The University of Warwick
300 offices in a large campus building at the University were chosen to be retrofitted with Lightwave modules in an attempt to reduce heating costs. The building was controlled by an inflexible BMS; it was not possible to heat less than 200 rooms. If only one was occupied, over half of the building would have to be heated. Rooms were found to be constantly heated despite being unoccupied left with open windows.
LightwaveRF Radiator Valves were hand fitted to every radiator without special tools. The valves could be controlled via an app by occupants and maintenance staff remotely.
The aim was to be able to control any room without affecting others, and implement flexible, automatic schedules from anywhere. In every office, movement sensors that automatically turned down the radiator if the room was left empty for an extended period were installed. Window triggers also turned down the temperature if windows were left open. Administrators could receive alerts via the Web App or email if windows were open or rooms left empty for long periods; of abnormal temperatures; and of maintenance issues such as low batteries.
From the previous 4 years of data, the average annual carbon emissions associated with heating the building was 357 tonnes and the cost of heating was £44,563. From the results gained after analysing the performance of the LightwaveRF system, it was calculated that an average energy saving of 20% across the building could be expected. This equates to an annual saving of £8,900 (71 tonnes of Carbon).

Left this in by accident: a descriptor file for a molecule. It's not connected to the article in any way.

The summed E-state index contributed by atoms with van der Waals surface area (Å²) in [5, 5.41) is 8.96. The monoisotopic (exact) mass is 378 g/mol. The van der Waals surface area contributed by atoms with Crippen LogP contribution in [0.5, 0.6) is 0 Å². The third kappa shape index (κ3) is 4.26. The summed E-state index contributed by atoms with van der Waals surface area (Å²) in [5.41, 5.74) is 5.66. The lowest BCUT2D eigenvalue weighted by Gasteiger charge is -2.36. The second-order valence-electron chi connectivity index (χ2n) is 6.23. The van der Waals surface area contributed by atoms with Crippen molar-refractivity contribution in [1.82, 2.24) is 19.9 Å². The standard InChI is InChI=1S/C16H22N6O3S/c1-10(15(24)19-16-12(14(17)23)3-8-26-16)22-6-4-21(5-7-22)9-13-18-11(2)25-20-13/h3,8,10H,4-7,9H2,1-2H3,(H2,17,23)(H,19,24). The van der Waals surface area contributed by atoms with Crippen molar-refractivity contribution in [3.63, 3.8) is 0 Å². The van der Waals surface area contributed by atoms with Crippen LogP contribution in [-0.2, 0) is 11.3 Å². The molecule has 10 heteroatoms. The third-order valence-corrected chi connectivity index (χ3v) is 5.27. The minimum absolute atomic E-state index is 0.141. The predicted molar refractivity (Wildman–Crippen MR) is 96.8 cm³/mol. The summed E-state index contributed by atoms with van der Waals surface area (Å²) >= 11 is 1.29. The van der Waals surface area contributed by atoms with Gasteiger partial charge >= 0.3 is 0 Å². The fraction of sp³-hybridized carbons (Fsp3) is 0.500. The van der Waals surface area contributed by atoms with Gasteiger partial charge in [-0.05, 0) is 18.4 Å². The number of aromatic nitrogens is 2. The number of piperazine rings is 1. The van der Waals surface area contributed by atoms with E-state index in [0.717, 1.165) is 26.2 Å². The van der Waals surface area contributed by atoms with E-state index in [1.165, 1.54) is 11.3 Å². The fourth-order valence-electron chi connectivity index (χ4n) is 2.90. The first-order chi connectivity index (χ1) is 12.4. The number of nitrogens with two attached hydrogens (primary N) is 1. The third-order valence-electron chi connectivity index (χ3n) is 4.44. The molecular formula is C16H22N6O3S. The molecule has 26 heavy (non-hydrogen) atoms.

A more detailed thermal modelling analysis predicted that savings of between 42% and 46% could be achieved in rooms where windows were frequently left open (as the system would automatically switch off the heating).
Greater user control and improved user perception can decrease tendency to utilise expensive electric heaters.
The study represents an early adoption of the technology. With ongoing improvements, refinements and optimisation, LightwaveRF firmly believes that even better savings can now be achieved and results are eagerly awaited.
One of the other benefits of the system was found to be that the detailed heating data provided insights into room energy efficiency performance. Offices that were under or over heated, badly insulated rooms and those with defective windows could be identified and investigated.